College student brings Hollywood stars to tears at breakfast

Angelina Jolie speaks at The Hollywood Reporter’s 2017 Women In Entertainment Breakfast in Los Angeles, California. (AFP)
Updated 08 December 2017
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College student brings Hollywood stars to tears at breakfast

LOS ANGELES: It was not Angelina Jolie or Jennifer Lawrence who got the most rousing applause at the Hollywood Reporter’s annual Women in Entertainment breakfast on Wednesday. It was a college freshman named Carla Arellano.
The Loyola Marymount University student received a standing ovation and brought a room of Hollywood heavyweights to tears as she accepted a full-ride scholarship.
“All I can think about right now are all the papers I have to write for my finals,” Arellano said, alternately laughing and crying.
The 26th annual Women in Entertainment breakfast celebrating the trade publication’s yearly Power 100 ranking of women in the entertainment business included presentations of $1 million in college scholarships to girls from underrepresented communities in Los Angeles.
Arellano thanked her parents and her mentors through tears before closing with a quote from Frida Kahlo, which she recited in Spanish and English.
“Feet, what do I need you for, when I have wings to fly?” she said.
Her emotional speech left presenter Justin Timberlake teary eyed, along with A-list guests including Shonda Rhimes, Emmy Rossum, Bryce Dallas Howard and Glenn Close.
“This is maybe the most moving breakfast we’ve ever had,” said Sherry Lansing, who presented her namesake Leadership Award to Lawrence.
Jolie, who gave the keynote address, also spoke about the plight of women around the world, imploring guests at the breakfast to appreciate what it means to be artists who can express themselves.
“Art influences, it captures the imagination, it challenges orthodoxy,” Jolie said. “And societies where women are denied freedom of expression, those societies are being shaped without the voice and influence and wisdom of women. That is why I’m so grateful to be a part of this community.”
Other speakers included Rhimes, who served as guest editor for the Power 100 issue, and Sarah Silverman, who opened the program at Milk Studios.


Celebrity cosmetic surgeon in Brazil vanishes after patient dies

Dr. Bumbum. (Courtesy: Facebook)
Updated 18 July 2018
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Celebrity cosmetic surgeon in Brazil vanishes after patient dies

  • She was suffering from a racing heart-beat and hypertension, and after four heart attacks she died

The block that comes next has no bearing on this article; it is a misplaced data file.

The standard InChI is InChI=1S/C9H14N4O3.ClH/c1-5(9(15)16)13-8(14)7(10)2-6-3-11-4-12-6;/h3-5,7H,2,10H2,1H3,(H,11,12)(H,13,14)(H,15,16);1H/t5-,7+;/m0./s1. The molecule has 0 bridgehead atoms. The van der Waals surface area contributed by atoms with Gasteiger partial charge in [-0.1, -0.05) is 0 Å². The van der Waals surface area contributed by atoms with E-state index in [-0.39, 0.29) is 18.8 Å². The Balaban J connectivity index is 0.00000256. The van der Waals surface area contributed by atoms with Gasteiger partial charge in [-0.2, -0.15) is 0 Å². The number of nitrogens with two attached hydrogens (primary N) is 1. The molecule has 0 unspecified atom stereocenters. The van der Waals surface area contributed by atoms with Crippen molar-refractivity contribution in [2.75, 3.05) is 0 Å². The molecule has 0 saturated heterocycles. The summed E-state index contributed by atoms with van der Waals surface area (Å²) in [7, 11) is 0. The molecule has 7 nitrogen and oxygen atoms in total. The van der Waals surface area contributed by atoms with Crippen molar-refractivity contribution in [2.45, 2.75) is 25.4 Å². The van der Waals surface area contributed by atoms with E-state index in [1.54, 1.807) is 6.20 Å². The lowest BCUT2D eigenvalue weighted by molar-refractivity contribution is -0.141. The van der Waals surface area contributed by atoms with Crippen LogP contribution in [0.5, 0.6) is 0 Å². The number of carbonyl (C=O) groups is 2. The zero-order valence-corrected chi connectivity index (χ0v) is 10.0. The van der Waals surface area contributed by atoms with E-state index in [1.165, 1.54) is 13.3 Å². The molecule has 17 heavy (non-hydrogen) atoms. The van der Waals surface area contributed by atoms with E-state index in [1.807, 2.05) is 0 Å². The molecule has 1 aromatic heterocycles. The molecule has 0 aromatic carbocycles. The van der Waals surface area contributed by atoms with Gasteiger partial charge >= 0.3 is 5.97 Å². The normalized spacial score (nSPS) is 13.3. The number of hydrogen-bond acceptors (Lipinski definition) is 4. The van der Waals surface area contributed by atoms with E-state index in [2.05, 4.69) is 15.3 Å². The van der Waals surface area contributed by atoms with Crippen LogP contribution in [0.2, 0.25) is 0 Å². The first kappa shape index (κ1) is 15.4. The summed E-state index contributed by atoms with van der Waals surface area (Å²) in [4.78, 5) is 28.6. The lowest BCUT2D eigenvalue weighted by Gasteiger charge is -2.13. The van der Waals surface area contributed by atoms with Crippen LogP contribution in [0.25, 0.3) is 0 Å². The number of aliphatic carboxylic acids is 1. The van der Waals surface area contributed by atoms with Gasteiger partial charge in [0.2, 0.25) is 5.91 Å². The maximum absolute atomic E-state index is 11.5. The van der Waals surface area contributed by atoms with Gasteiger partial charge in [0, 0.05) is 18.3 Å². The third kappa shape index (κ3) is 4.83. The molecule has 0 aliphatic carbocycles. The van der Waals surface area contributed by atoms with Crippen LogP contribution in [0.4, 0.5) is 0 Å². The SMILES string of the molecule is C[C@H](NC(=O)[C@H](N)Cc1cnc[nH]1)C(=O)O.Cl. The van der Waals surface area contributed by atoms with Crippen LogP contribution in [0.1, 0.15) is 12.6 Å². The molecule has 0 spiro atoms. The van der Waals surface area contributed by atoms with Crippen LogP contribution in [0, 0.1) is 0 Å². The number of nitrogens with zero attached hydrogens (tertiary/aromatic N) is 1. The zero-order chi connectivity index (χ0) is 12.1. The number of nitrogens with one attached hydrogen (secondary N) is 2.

• Brazil is second only to the United States for the number of plastic surgeries carried out

RIO DE JANEIRO: A Brazilian celebrity butt-enhancement surgeon called Dr. Bumbum has gone on the run following the death of a patient just hours after undergoing cosmetic surgery at his home in Rio de Janeiro.
Denis Furtado was considered capable of performing magic on women’s bodies, in particular their bottoms, and became known throughout the country for his expertise.
The 45-year-old’s Instagram account reflects his popularity with 650,000 followers.
But now he is wanted by police after Lilian Quezia Calixto died just hours after a butt enlargement procedure at his home in the swanky Barra de Tijuca neighborhood.
Calixto had traveled 2,000 kilometers (1,250 miles) from her home in Cuiaba to see the surgeon to the stars.
But following the controversial injection of acrylic glass filler, Calixto started feeling ill.
Upon arriving at hospital on Sunday, she was suffering from a racing heart-beat and hypertension, and after four heart attacks she died.
Soon after, Furtado disappeared and is now wanted for homicide and criminal association, while his girlfriend, who some media claim was also his assistant, has been detained.
The news has caused shock waves throughout the industry — Brazil is second only to the United States for the number of plastic surgeries carried out.
The Brazilian Plastic Surgery Society (SBPC) was quick to denounce Furtado, saying “the growing invasion of non-specialists in the specialty has provoked more and more fatalities like this one.”
“You cannot perform plastic surgery inside an apartment. Many people are selling a dream, a fantasy to patients in an unethical way and people, weakened, are often attracted to low prices, without considering whether or not the conditions are adequate,” SBPC president Niveo Steffen told AFP.
Steffen said the injection of synthetic biopolymers or polymers, like acrylic glass, is very dangerous and has caused dozens of deaths among women in Latin America, especially in Venezuela.
He said Furtado’s case demonstrates the “trivialization of cosmetic procedures by unspecialized professionals, who often aren’t doctors and are putting people at risk.”
According to the G1 Internet site, Furtado has been charged by police four times for illegally practicing medicine and crimes against consumers.